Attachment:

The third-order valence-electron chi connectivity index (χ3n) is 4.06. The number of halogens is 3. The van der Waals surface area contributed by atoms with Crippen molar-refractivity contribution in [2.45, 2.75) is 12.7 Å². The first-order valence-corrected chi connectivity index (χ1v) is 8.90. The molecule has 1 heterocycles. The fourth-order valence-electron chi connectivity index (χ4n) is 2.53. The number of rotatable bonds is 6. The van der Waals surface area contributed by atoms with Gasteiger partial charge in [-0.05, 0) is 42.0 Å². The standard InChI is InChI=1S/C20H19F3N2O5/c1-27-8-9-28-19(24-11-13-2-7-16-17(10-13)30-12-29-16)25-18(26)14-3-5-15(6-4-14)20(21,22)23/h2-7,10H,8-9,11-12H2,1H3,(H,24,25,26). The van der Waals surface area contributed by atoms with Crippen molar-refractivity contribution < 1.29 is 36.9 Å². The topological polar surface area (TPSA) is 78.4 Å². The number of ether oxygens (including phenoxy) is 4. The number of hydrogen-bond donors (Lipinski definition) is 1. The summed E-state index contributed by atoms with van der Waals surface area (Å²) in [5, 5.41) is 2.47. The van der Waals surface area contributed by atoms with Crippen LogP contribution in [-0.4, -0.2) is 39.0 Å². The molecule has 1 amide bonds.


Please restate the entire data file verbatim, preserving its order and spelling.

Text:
The third-order valence-electron chi connectivity index (χ3n) is 4.06. The number of halogens is 3. The van der Waals surface area contributed by atoms with Crippen molar-refractivity contribution in [2.45, 2.75) is 12.7 Å². The first-order valence-corrected chi connectivity index (χ1v) is 8.90. The molecule has 1 heterocycles. The fourth-order valence-electron chi connectivity index (χ4n) is 2.53. The number of rotatable bonds is 6. The van der Waals surface area contributed by atoms with Gasteiger partial charge in [-0.05, 0) is 42.0 Å². The standard InChI is InChI=1S/C20H19F3N2O5/c1-27-8-9-28-19(24-11-13-2-7-16-17(10-13)30-12-29-16)25-18(26)14-3-5-15(6-4-14)20(21,22)23/h2-7,10H,8-9,11-12H2,1H3,(H,24,25,26). The van der Waals surface area contributed by atoms with Crippen molar-refractivity contribution < 1.29 is 36.9 Å². The topological polar surface area (TPSA) is 78.4 Å². The number of ether oxygens (including phenoxy) is 4. The number of hydrogen-bond donors (Lipinski definition) is 1. The summed E-state index contributed by atoms with van der Waals surface area (Å²) in [5, 5.41) is 2.47. The van der Waals surface area contributed by atoms with Crippen LogP contribution in [-0.4, -0.2) is 39.0 Å². The molecule has 1 amide bonds.